Thanksgiving is that time of year for thinking of all we have to be thankful for. No matter what makes that list, it is almost always celebrated with an awesome array of delicious food. This year, as you gather with friends and family to feast for the holiday, make sure your four legged friend gets the chance to join the fun. You can be sure they will appreciate a Thanksgiving treat as much as anyone!
Now, we all know our dogs and cats shouldn’t eat people food on a regular basis, but we’d be lying if we said it never happens. And giving them a few snacks from the table is okay, as long as you follow a few guidelines.
If you choose to let your pets share in the feast, it’s important to be aware of certain foods that could be harmful to their health. Here are seven food items to steer clear of:
1. Caffeine is poisonous to dogs and cats and could potentially be fatal.
2. Grapes and Raisins have been known to cause kidney failure and make smaller animals ill.
3. Raw Undercooked Meats, Eggs, and Bones could contain bacteria causing food poisoning. Additionally, bones can splinter and/or cause pets to choke. Please don’t give a dog a bone!
4. Alcohol can have the same negative effect on animals as it does on humans, only worse. The smaller the pet, the more even a small amount of alcohol will take its toll.
5. Xylitol (sweetener) which is often found in candy, gum, and baked goods isn’t safe for your pet. It will cause your dog or cat’s blood sugar to drop and can cause liver failure.
6. Onions, Garlic, and Chives can destroy an animal’s red blood cells which can ultimately lead to anemia.
7. Chocolate might be a no brainer, but it is worth reinforcing. Theobromine, the toxic agent found in chocolate, can cause vomiting, diarrhea, dehydration, abnormal heart rhythm, tremors seizures, and death…need we say more?
On the flip side, there are still ways to let your pet enjoy some special turkey day treats of their own. Given in moderation, your pet can enjoy many of the foods we do. Go ahead and try any of these seven perfectly safe food options:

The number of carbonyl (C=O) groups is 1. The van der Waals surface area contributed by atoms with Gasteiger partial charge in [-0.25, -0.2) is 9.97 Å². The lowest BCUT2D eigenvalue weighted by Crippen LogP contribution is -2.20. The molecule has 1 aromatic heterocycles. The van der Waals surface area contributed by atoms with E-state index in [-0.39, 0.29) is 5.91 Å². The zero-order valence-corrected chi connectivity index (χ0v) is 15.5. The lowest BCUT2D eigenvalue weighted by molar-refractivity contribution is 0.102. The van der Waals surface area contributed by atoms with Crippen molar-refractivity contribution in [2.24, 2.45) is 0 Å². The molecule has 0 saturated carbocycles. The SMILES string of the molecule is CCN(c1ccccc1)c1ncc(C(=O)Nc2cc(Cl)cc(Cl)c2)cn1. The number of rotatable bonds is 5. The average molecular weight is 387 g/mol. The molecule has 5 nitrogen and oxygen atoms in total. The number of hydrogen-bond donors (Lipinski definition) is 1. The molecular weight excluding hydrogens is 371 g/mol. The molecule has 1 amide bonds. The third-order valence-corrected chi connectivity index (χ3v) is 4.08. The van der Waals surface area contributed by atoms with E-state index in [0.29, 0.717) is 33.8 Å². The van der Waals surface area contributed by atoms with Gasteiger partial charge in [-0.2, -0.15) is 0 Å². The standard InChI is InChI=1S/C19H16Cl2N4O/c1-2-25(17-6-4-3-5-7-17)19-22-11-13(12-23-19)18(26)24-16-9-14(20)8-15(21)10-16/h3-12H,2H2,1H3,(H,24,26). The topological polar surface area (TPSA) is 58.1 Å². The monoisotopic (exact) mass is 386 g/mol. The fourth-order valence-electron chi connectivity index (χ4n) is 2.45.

1. Cooked Boneless Turkey given in small pieces makes a simple and delicious treat.
2. Pumpkin cooked fresh, pumpkin seeds, and unsweetened canned pumpkin have all been shown to help with digestion, urinary health, and even weight loss in both dogs and cats.
3. Cooked Eggs are full of protein, making them a nutritious treat for both cats and dogs.
4. Apples and certain other fruits are packed full of vitamins making them A-Okay!
5. Sweet Potatoes (dehydrated) are an excellent source of Vitamin C, Vitamin B6, and Beta Carotene just to name a few.
6. Green Beans (unsalted) are also safe and provide Vitamin C, Vitamin K, and Manganese.
7. Turkey Flavored Bones/Chews aren’t “people” food, but they are designed specifically with pets in mind, and the turkey flavoring really makes them something your pooch will be thankful for!
Not all safe/unsafe human food items are listed, so when in doubt just stick to items you are sure your pet can enjoy safely. It’s also a good idea to keep the number of your pet’s veterinarian handy in case you suspect your pet has consumed something they shouldn’t have.
We hope you find a way to include your pet in your Thanksgiving celebration. As we reflect upon the many things to be thankful for, let us also be thankful for happy and healthy pets! — Erin Kleinhenz